Charity joins call for ‘talking buses’

Passengers with sight loss struggle with bus services

Dorset people living with sight loss are missing vital appointments because they have difficulty travelling by bus.

In an effort to make bus travel less difficult for its members Dorset Blind Association is backing a campaign to introduce audio announcements on buses to indicate bus routes, destinations and next stops.

“For people with sight loss properly accessible bus travel is vital to help them maintain independent and active lives,” says Dorset Blind Association chief executive officer Jonathan Holyhead.

Jonathan Holyhead“I’ve lost count of the number of times I’ve heard stories of the problems experienced by blind or partially sighted people in Dorset as they try to use local bus services.

“Audio announcements on all bus services would make a massive positive difference and all bus drivers would benefit from visual impairment awareness training, so they know how difficult life for people with sight loss can be and through that become more empathetic to the needs of those passengers.”

The Road to Nowhere survey conducted by Guide Dogs found 80 per cent of people with sight loss say they are unable to enjoy the freedom that others take for granted because they find travelling by bus so difficult. The organisation is now calling on the Government to legislate in favour of Talking Buses to make life easier for passengers with sight loss.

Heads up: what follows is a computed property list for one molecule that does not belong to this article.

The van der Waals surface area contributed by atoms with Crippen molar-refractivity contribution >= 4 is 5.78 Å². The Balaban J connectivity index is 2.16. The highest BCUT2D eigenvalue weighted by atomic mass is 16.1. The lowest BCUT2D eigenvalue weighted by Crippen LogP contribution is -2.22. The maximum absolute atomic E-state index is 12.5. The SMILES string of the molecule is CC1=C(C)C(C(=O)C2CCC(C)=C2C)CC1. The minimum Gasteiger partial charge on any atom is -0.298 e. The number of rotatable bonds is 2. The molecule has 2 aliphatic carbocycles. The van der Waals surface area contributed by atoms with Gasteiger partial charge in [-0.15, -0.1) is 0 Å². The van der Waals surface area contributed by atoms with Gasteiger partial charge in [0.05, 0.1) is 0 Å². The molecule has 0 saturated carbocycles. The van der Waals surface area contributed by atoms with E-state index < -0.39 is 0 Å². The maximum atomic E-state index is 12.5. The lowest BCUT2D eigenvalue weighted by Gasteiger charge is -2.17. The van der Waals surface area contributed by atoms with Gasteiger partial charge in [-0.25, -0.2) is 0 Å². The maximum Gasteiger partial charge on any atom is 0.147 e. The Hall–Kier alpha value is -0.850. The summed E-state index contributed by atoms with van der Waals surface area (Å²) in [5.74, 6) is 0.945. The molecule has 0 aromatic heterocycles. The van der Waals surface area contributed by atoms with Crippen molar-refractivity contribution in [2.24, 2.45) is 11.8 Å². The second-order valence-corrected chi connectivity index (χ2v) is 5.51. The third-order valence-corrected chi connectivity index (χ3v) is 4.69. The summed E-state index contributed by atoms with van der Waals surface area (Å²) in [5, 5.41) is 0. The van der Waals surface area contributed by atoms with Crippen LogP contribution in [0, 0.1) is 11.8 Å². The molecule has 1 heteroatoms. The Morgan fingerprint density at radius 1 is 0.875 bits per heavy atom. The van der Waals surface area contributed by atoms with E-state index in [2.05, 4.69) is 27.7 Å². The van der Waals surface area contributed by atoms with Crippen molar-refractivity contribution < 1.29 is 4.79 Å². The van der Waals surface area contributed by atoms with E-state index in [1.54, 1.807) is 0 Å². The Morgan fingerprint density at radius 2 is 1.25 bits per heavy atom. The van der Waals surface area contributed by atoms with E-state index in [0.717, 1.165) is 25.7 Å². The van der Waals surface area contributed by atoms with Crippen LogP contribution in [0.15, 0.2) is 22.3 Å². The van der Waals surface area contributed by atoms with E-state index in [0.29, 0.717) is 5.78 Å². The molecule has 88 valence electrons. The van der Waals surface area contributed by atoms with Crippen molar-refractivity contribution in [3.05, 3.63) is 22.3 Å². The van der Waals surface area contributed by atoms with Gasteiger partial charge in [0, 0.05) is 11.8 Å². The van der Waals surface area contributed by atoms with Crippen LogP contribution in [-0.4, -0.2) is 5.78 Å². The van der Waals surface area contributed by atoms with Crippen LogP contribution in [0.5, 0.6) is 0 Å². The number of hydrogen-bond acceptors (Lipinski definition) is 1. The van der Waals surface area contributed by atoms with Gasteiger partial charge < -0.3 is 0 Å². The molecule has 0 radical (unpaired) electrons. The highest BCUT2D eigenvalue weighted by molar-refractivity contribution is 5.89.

Almost three quarters (72 per cent) have been put off visiting friends and family, while almost two thirds (65 per cent) have missed out on social occasions like birthday parties.

The survey also revealed that being excluded from bus travel has a knock on effect for the health and employment prospects of people with sight loss with more than one in three (35 per cent) saying the prospect of travelling by bus had put them off attending doctors or hospital appointments, 34 per cent had been made late for work and 14 per cent said it had prevented them from taking a job.

There are other financial implications as nearly one in three blind and partially sighted people spend up to £30 a month on taxis rather than take the bus.

“We call on the Government to regulate to ensure that all buses are Talking Buses,” saus Guide Dogs chief executive Richard Leaman. “We also urge local authorities and bus companies in England to use available funding to fit more buses with audio visual technology for the benefit of all passengers.”

Dorset Blind Association helps up to 1,000 blind or partially sighted people each month. It receives no regular government funding for this and relies heavily on donations, grants and legacies. To help it call 01202 712869 or visit or send a donation to 17 Bournemouth Road, Lower Parkstone, Poole , BH14 0EF.

For more information contact Jonathan Holyhead, chief executive officer of Dorset Blind Association on 01202 712861.


Leave a Reply